It all started with a tattoo. Danny Fuentes had designed a logo that he says was “a representation of punk culture in Los Angeles”: two open safety pins positioned as the letters L and A. He decided to have the design tattooed on his neck. “I got one too many compliments from one too many important people and it seemed to me that I had stumbled upon something that I could capitalize on,” says Fuentes. That tattoo design eventually became the logo for Lethal Amounts, a gallery that features subculture emerging artists and live music events.
Initially, though, Fuentes thought he’d simply make and sell t-shirts featuring his design. He’d been in the music industry and describes himself as a “glorified groupie” who traveled with bands, managed tours, did personal security, and eventually booked his shows. He understood the power of merchandising and branding, but knew nothing about the fashion industry. When he approached clothing stores that he imagined would carry his t-shirts, the response was disappointing. It was 2011 and the economy was not in good shape, so retailers were not eager to take chances on brands that were not already well-established and guaranteed to fly off the shelves.
“Before I heard too many discouraging comments, I just decided to take a leap of faith and open up my own store,” says Fuentes. He found a space that was off the beaten path but still close to downtown. To draw customers to his grand opening, he decided to entice them with an art show. “Having been a promoter and with my rock and roll background, I knew I had to give people something to look at,” he says.
He called his friend Angelyne, an iconic, self-made LA celebrity who engineered her own fame in the ‘80s through billboards displaying nothing more than her Jane Mansfield-esque image and her phone number. “She’s a cult figure,” says Fuentes. “It’s like seeing a unicorn cross the street when you see her.” Angelyne agreed to let Fuentes exhibit some of her memorabilia at his store’s opening and showed up at the event in her pink Corvette. “To me, it explained our ethos,” says Fuentes. Like Angelyne, he would not wait for anyone to open the door to success — he would own the door himself.
“Once I looked into [Rolling Stone Culture Council] and saw the kinds of people who were involved, I was very flattered. It felt nice to be included as a member of a group that contributes to culture.”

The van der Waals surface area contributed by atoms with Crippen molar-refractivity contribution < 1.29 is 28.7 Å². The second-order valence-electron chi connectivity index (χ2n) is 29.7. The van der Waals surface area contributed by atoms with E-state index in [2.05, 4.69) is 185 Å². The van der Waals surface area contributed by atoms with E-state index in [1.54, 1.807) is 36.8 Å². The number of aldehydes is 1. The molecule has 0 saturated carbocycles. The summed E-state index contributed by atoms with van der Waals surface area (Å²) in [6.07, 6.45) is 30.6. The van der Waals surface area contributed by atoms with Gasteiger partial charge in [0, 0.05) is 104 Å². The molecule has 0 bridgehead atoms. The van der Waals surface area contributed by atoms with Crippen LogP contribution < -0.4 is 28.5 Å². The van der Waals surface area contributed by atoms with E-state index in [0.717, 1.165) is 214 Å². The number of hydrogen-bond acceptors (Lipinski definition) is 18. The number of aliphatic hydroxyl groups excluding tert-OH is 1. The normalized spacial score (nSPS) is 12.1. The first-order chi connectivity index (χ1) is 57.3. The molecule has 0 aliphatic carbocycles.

The opening of Lethal Amounts was so successful that Fuentes decided he needed more of the same. He leveraged his connections with musicians, artists, and photographers and began hosting exhibitions on a regular basis. “Once we were doing it for a year, we were getting contacted by very big names,” says Fuentes. “And the t-shirts got totally eclipsed by the gallery.”
“I can confidently say that I don’t think there’s another gallery in the world like ours,” says Fuentes. “We merge the gap between the visual and the audio, two forms of art that are often not so connected.” He admits to learning the business end of Lethal Amounts by “the seat of my pants,” but has mastered the art of hiring people to fill in his knowledge gaps.
During COVID, he got creative in order to keep the business going, even during lockdown. “I was in a little bit of a panic mode,” he recalls. Online events just didn’t feel right to him. So he reached out to his community of artists and photographers, who were also struggling, and suggested they partner with him to create limited-edition merchandise and split the profits. “We just went down the list of everyone we had worked with and to my astonishment, sales were through the roof,” says Fuentes.
He also began making documentary films featuring selected bands and how they were coping during the pandemic — were they writing new material, finishing an album, going crazy? “We splashed in some elements of live performance in the studio and it was great,” says Fuentes. He did the films with a handful of bands and says he’s now considering marketing the series to streaming platforms.
When he was invited to join Rolling Stone Culture Council Fuentes says, “once I looked into it and saw the kinds of people who were involved, I was very flattered. It felt nice to be included as a member of a group that contributes to culture.” He’s found value in participating in the community as a contributor to Expert Panels and articles. “To be published [through Rolling Stone Culture Council] is almost an accolade,” he says. “It gives other people the impression that you may be doing stuff that’s fringe, but people are listening and respect your opinion.”